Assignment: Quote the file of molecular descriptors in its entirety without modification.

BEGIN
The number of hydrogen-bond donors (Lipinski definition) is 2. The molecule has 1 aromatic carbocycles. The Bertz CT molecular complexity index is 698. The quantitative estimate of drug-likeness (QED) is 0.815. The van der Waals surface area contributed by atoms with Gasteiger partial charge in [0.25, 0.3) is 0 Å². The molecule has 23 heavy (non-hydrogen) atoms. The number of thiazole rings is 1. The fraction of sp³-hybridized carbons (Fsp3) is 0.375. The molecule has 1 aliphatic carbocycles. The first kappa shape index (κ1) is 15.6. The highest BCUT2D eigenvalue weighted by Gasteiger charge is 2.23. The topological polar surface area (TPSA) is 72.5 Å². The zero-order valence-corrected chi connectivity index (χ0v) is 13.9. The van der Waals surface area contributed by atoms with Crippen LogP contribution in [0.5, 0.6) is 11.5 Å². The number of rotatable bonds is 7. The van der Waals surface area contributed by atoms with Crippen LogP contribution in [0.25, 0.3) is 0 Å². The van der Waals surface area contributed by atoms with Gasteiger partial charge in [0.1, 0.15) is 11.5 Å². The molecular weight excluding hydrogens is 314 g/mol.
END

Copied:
The number of hydrogen-bond donors (Lipinski definition) is 2. The molecule has 1 aromatic carbocycles. The Bertz CT molecular complexity index is 698. The quantitative estimate of drug-likeness (QED) is 0.815. The van der Waals surface area contributed by atoms with Gasteiger partial charge in [0.25, 0.3) is 0 Å². The molecule has 23 heavy (non-hydrogen) atoms. The number of thiazole rings is 1. The fraction of sp³-hybridized carbons (Fsp3) is 0.375. The molecule has 1 aliphatic carbocycles. The first kappa shape index (κ1) is 15.6. The highest BCUT2D eigenvalue weighted by Gasteiger charge is 2.23. The topological polar surface area (TPSA) is 72.5 Å². The zero-order valence-corrected chi connectivity index (χ0v) is 13.9. The van der Waals surface area contributed by atoms with Crippen LogP contribution in [0.5, 0.6) is 11.5 Å². The number of rotatable bonds is 7. The van der Waals surface area contributed by atoms with Crippen LogP contribution in [0.25, 0.3) is 0 Å². The van der Waals surface area contributed by atoms with Gasteiger partial charge in [0.1, 0.15) is 11.5 Å². The molecular weight excluding hydrogens is 314 g/mol.